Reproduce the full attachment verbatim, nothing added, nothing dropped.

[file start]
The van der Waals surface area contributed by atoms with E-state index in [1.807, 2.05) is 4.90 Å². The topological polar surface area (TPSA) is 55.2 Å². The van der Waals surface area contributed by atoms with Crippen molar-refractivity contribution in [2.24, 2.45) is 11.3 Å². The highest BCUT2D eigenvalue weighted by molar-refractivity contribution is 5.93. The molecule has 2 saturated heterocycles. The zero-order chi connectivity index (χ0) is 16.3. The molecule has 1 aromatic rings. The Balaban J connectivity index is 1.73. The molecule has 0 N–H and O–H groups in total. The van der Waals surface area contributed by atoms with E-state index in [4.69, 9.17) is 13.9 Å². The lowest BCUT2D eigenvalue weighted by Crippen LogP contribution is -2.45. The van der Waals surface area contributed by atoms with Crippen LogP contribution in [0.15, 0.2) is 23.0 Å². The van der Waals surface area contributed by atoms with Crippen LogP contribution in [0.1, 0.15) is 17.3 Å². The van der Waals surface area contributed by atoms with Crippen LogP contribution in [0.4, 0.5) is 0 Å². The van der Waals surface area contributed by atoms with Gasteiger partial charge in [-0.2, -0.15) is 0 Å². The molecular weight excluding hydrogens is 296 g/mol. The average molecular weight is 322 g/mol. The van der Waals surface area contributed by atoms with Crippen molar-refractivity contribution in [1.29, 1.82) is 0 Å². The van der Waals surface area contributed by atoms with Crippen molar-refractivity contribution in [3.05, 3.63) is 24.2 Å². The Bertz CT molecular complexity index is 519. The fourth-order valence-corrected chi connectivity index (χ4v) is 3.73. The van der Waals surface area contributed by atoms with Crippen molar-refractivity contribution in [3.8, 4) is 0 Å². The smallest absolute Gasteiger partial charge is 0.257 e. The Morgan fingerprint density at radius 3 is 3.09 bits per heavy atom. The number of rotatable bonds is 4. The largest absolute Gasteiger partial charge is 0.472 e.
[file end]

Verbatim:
The van der Waals surface area contributed by atoms with E-state index in [1.807, 2.05) is 4.90 Å². The topological polar surface area (TPSA) is 55.2 Å². The van der Waals surface area contributed by atoms with Crippen molar-refractivity contribution in [2.24, 2.45) is 11.3 Å². The highest BCUT2D eigenvalue weighted by molar-refractivity contribution is 5.93. The molecule has 2 saturated heterocycles. The zero-order chi connectivity index (χ0) is 16.3. The molecule has 1 aromatic rings. The Balaban J connectivity index is 1.73. The molecule has 0 N–H and O–H groups in total. The van der Waals surface area contributed by atoms with E-state index in [4.69, 9.17) is 13.9 Å². The lowest BCUT2D eigenvalue weighted by Crippen LogP contribution is -2.45. The van der Waals surface area contributed by atoms with Crippen LogP contribution in [0.15, 0.2) is 23.0 Å². The van der Waals surface area contributed by atoms with Crippen LogP contribution in [0.1, 0.15) is 17.3 Å². The van der Waals surface area contributed by atoms with Crippen LogP contribution in [0.4, 0.5) is 0 Å². The van der Waals surface area contributed by atoms with Gasteiger partial charge in [-0.2, -0.15) is 0 Å². The molecular weight excluding hydrogens is 296 g/mol. The average molecular weight is 322 g/mol. The van der Waals surface area contributed by atoms with Crippen molar-refractivity contribution in [1.29, 1.82) is 0 Å². The van der Waals surface area contributed by atoms with Crippen molar-refractivity contribution in [3.05, 3.63) is 24.2 Å². The Bertz CT molecular complexity index is 519. The fourth-order valence-corrected chi connectivity index (χ4v) is 3.73. The van der Waals surface area contributed by atoms with Crippen molar-refractivity contribution in [3.8, 4) is 0 Å². The smallest absolute Gasteiger partial charge is 0.257 e. The Morgan fingerprint density at radius 3 is 3.09 bits per heavy atom. The number of rotatable bonds is 4. The largest absolute Gasteiger partial charge is 0.472 e.